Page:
“I don’t really talk to him directly about it. But there’s plenty of things that he picks up on, just as a little kid. And I’m sure at times in the future, he’s going to notice. Right now there are little things like, you know, mom has trouble opening those really annoying pouches, like the baby pouches. Daddy does it better and faster if you’re hungry.”
On the phrase “mindpop,” also the name of her blog
“Your mind is so important to you, and it disappeared in my case for a while. And when it came back, it wasn’t the same as it had been. I just think of that as a good catchall for all the things that have changed.”
On experiencing grief over having a stroke at a young age
“Especially early on, when my lot of my friends were on the make: they were off to grad school and starting companies and writing books. That was very hard to watch that happen, because I had to stop and do rehab for years, while my other friends were, you know, discovering planets. But I think I sort of see my life as having ups and downs. I’m definitely in an up period. I have a lovely son, I have a lovely husband, I work. So it’s all very exciting.”
October 29th is World Stroke Day, a day to raise awareness about stroke, America’s fifth leading cause of death. World Stroke Day is a global campaign aimed at reducing the incidence of stroke around the world by educating communities on the facts and myths about stroke. In the United States, stroke affects nearly 800,000 people each year and is the leading cause of long-term disability.
A stroke occurs when blood supply to the brain is disrupted causing brain cells to die. Stroke can happen at any time and to anyone at any age. Timothy Gamble is a prime example of this as he was only 25 when he had a stroke over Easter weekend.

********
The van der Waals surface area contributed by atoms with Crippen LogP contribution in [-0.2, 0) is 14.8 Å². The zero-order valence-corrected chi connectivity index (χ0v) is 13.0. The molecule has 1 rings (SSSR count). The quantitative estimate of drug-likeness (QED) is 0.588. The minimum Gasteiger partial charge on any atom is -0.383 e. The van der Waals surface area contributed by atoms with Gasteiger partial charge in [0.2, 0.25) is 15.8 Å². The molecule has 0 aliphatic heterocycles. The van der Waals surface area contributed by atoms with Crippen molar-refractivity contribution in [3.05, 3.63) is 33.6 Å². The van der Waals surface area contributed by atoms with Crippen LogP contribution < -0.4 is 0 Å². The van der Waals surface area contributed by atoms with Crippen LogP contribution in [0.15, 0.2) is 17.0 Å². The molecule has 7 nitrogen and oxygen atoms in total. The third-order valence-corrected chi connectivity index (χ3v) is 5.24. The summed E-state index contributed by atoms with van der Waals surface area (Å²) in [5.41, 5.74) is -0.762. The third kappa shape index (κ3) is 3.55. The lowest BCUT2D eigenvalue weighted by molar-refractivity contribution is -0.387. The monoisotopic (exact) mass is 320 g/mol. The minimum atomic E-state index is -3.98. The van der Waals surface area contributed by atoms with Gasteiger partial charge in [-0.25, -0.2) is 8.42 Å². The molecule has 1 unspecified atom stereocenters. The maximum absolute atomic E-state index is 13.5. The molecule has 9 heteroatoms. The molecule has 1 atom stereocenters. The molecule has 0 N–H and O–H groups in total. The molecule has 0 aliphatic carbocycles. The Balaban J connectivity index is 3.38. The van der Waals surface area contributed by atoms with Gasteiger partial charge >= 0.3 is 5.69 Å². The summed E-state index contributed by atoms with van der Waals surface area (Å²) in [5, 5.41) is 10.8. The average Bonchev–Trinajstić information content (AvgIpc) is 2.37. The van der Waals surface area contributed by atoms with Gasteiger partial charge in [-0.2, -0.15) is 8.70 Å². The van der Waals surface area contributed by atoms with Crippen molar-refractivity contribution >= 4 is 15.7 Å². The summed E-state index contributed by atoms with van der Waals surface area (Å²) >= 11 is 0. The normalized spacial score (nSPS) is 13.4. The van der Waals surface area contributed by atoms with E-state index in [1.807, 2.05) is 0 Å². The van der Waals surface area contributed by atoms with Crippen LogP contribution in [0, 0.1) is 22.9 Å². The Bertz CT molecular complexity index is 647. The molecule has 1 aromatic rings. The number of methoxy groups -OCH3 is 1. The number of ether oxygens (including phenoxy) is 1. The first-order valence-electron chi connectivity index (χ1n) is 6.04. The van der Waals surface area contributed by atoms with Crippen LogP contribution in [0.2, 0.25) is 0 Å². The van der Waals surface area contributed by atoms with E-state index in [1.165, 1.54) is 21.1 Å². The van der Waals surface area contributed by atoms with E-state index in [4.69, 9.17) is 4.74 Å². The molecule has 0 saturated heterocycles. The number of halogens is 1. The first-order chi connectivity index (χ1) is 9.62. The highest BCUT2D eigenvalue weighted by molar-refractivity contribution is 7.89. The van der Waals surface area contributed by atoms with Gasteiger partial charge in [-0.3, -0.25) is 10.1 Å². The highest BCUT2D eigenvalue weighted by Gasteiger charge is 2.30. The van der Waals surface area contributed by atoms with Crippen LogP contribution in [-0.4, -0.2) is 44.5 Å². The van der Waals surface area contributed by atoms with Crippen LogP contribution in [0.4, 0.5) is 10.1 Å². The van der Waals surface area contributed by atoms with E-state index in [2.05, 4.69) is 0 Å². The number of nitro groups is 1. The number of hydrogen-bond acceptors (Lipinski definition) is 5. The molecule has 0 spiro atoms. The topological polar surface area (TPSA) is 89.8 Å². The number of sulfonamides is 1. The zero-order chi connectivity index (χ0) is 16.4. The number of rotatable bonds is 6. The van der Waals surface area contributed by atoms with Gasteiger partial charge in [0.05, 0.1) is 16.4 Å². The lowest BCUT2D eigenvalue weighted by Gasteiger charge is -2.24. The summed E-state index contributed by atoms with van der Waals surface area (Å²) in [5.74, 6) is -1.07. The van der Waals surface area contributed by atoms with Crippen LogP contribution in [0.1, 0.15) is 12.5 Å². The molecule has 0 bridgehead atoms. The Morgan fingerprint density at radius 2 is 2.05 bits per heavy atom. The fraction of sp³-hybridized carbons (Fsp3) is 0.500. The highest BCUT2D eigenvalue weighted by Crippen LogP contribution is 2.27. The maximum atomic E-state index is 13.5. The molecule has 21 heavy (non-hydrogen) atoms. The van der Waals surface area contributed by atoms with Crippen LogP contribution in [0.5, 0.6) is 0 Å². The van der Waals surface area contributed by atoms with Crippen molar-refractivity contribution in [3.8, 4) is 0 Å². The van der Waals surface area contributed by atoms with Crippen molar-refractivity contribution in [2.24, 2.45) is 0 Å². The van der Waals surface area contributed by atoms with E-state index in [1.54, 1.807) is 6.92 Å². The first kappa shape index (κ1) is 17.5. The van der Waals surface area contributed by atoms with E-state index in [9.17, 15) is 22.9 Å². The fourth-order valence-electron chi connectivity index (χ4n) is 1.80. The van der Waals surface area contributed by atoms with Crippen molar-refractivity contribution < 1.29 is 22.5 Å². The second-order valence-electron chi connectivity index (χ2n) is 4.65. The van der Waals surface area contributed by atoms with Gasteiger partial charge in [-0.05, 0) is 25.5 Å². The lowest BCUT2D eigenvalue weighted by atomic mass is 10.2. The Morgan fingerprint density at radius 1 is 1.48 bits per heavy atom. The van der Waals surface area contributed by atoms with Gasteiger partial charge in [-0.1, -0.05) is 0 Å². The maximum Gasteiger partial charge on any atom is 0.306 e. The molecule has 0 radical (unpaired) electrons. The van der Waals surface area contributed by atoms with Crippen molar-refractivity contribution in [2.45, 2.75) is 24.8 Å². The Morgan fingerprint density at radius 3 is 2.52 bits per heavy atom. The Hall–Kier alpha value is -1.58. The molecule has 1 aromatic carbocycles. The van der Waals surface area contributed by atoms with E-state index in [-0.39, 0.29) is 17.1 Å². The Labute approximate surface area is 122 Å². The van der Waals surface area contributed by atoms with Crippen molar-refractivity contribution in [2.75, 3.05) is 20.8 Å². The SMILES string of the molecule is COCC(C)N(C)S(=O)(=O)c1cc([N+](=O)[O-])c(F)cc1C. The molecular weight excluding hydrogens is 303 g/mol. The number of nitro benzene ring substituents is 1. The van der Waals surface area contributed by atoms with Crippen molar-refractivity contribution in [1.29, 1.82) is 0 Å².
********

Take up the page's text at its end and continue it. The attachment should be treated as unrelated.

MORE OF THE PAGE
The American Heart & Stroke Association recommends that you think F.A.S.T. to spot the signs of stroke. Knowing the noticeable symptoms of stroke is important because the sooner a stroke victim gets to the hospital, the higher the chance of survival and decreases the likelihood of long-term damage.
F.A.S.T. stands for:
Face Drooping Does one side of the face droop or is it numb? Ask the person to smile.
Arm Weakness Is one arm weak or numb? Ask the person to raise both arms. Does one arm drift downward?
Speech Difficulty Is speech slurred, are they unable to speak, or are they hard to understand? Ask the person to repeat a simple sentence, like “the sky is blue.” Is the sentence repeated correctly?
Time to call 911 If the person shows any of these symptoms, even if the symptoms go away, call 9-1-1 and get them to the hospital immediately.
To learn more about the F.A.S.T. stroke warning signs and other sudden symptoms of a stroke, visit www.strokeassociation.org.
The good news: Now, stroke is the 5th leading killer is the US…down from the 3rd just a few years ago. That means MORE people are surviving a stroke.
But it made me think: why not make EVERYONE aware of stroke and the problems it can cause so their survival would be assured? That is why I will be having links to other blogs and sites where you can learn more about the impacts of stroke and how you can be prepared. I will also continue to speak about my hurdles and challenges I go thru because I want you to know I still FACE them.
Have you had symptoms that might be from a mini-stroke or transient ischemic attack (TIA)? Answer the questions below to see what your risk of stroke or TIA might be as compared to others who have answered the same questions.